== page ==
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By | Jasper Hamill 30th October 2014 16:18

NHS quango fatcats spend £2m tax dosh on iPads and iPhones

British health chiefs coughed small fortune on Apple gadgets

Government health chiefs have admitted to spending millions of pounds furnishing bureaucrats with Apple iPhones and fondleslabs.

Taxpayers forked out more than £2m to buy iThings for the staff of NHS non-departmental public bodies, which are arms-length government organisations more commonly known as quangos.

Dr Daniel Poulter, Health Minister and Tory MP for Central Suffolk and North Ipswich, revealed the figures in response to a Parliamentary question.

The good doctor's financial rectitude was previously called into question after he awarded his mother a £1,500 pay rise.

NHS England has spent a total of £1.2m on Apple gizmos, purchasing 115 iPads and 400 iPhones in the financial year of 2012. Since then, it has snapped up another 150 iPads and 1,900 iPhones.

Public Health England forked out £530,000 on 2,036 iPhones and £113,743 on 65 iPads since 2012, while The Health & Social Care Information Centre, a body which chews through NHS patient data, netted five iPads and 186 iPhones in the same period, amounting to a total spend of £45,875.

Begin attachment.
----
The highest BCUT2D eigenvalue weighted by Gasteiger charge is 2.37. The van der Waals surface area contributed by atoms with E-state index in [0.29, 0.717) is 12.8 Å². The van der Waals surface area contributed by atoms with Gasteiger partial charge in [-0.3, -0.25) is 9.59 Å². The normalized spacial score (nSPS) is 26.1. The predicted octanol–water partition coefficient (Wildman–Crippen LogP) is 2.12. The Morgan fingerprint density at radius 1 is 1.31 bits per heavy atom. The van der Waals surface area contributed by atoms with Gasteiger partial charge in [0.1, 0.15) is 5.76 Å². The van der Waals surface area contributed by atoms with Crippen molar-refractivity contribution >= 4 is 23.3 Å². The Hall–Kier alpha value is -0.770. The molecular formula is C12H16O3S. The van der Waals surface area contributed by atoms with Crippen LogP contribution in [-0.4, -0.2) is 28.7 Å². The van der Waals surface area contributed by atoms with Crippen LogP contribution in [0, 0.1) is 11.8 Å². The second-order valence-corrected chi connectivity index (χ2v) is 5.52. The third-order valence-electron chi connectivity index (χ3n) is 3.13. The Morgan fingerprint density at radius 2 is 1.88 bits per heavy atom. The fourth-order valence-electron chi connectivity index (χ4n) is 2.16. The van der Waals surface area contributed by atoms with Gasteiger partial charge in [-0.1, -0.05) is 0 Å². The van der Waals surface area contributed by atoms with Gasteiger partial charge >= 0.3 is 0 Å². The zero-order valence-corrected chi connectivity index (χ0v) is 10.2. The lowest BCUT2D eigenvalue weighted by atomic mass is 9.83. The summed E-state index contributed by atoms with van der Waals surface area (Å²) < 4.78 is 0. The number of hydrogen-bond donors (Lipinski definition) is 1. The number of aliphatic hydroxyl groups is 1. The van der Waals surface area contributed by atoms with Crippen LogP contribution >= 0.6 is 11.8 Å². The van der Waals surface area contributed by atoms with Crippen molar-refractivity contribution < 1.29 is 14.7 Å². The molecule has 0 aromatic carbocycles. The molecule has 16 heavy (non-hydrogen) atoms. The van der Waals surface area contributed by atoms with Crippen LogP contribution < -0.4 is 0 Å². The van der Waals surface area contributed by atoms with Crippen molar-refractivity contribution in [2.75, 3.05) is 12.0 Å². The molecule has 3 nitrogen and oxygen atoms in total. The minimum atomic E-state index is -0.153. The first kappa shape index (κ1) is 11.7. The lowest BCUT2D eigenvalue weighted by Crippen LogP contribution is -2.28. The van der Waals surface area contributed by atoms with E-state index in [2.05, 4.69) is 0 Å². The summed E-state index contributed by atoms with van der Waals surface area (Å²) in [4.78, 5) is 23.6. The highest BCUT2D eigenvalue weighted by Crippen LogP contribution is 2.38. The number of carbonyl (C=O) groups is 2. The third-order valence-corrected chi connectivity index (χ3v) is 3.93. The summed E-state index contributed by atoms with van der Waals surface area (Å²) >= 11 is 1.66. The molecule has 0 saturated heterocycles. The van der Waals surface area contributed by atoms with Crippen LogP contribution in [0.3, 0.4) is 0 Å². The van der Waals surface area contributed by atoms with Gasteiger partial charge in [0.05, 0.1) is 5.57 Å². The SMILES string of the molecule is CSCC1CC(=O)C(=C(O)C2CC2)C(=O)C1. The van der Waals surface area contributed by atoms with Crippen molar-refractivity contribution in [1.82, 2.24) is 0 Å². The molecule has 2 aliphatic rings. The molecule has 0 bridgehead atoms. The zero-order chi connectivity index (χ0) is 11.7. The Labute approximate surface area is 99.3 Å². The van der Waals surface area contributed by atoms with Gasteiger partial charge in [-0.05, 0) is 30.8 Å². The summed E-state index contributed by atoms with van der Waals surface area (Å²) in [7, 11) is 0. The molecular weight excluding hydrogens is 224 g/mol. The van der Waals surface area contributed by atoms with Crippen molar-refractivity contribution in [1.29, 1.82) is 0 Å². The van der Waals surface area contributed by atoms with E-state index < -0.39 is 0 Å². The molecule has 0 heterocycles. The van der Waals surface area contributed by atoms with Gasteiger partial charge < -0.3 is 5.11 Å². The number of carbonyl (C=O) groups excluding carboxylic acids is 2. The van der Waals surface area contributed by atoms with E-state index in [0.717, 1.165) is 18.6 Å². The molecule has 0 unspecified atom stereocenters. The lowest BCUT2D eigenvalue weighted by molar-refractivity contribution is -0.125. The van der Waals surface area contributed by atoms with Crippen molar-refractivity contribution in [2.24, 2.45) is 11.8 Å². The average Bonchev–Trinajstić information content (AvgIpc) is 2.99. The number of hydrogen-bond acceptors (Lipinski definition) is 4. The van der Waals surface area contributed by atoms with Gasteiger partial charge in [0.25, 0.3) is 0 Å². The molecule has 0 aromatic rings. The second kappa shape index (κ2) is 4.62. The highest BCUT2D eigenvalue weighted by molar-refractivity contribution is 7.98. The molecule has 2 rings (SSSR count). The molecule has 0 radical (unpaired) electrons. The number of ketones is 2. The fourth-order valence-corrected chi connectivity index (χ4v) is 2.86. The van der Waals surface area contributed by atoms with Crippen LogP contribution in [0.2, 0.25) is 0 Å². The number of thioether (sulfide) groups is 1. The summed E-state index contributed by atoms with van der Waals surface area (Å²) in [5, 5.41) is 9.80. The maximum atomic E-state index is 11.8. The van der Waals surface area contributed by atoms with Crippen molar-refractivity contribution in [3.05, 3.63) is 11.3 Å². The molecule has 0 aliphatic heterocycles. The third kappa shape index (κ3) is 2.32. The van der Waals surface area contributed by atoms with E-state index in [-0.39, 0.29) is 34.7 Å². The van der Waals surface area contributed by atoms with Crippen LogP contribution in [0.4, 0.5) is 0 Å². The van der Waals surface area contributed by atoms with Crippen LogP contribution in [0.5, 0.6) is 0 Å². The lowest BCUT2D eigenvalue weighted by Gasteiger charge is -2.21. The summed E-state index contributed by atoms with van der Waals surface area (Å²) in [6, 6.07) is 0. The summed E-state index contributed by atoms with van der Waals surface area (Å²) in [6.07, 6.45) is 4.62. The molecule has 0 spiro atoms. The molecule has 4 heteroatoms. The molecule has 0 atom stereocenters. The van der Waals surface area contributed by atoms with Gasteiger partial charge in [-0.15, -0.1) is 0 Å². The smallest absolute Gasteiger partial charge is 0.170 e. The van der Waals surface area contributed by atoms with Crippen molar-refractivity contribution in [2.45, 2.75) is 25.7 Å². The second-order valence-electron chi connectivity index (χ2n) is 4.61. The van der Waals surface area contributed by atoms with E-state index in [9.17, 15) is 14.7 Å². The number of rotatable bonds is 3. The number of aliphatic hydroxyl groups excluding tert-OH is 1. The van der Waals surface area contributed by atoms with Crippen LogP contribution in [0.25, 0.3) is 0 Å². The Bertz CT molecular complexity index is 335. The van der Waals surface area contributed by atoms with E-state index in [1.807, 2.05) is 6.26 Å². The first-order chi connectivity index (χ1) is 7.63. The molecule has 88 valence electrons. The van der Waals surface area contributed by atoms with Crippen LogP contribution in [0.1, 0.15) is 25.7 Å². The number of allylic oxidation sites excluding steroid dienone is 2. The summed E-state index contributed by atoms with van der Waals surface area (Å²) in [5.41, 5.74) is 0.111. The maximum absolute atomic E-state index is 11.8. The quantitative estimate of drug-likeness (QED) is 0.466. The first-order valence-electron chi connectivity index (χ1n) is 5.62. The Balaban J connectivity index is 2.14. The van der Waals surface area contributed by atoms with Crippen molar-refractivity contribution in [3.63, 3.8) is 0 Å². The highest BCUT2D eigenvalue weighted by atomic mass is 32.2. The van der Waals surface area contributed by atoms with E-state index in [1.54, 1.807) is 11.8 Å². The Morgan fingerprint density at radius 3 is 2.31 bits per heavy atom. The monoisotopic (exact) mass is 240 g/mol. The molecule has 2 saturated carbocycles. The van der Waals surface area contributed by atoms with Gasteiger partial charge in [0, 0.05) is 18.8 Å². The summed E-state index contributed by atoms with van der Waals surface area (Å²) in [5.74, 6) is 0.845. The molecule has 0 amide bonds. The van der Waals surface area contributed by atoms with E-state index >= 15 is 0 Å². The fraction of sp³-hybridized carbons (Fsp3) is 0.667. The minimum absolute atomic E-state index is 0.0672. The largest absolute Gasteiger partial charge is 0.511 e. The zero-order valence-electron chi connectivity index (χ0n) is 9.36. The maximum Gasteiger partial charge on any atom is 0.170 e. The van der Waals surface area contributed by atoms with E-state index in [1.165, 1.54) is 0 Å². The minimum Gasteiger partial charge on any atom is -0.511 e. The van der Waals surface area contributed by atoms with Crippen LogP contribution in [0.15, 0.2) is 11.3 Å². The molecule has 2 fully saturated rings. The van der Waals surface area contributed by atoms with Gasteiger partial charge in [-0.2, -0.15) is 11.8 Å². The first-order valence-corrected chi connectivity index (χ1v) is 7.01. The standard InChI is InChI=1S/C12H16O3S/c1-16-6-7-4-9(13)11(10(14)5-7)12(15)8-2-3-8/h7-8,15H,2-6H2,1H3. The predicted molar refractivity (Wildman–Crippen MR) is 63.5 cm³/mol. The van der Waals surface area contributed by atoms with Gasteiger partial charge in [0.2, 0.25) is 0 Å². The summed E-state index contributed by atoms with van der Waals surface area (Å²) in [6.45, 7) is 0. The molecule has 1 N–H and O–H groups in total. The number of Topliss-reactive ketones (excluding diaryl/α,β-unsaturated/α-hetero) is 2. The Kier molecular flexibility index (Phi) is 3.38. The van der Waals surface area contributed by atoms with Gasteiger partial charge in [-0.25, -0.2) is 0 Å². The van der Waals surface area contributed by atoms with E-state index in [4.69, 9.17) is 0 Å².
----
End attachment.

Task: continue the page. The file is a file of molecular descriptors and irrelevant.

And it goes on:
The Care Quality Commission, which conducts inspections of hospitals and other medical facilities, spent £129,122 since 2012 on buying two iPhones and 238 iPads and the relatively frugal National Institute for Health and Care Excellence, which decides which drugs should be offered to NHS patients, spent just £3,717 on the purchase of nine iPads and an iPhone.

Karl Turner, Labour MP for Hull, attacked health chiefs for spending loads of dosh on "office perks".

"At a time when the NHS is in crisis, out-of-touch Tory ministers are splashing more than £2m on iPhones and iPads for pen pushers," he fumed.

A Department of Health spokesman insisted the gizmos were critical to a modern NHS.

He said: "Employers across the world are embracing 21st-century technology such as smartphones and tablets because they allow staff to be more flexible and efficient, and in the case of the public sector provide better value for money for taxpayers."

And at least quangocrats can play Angry Birds during a quieter moment. ®

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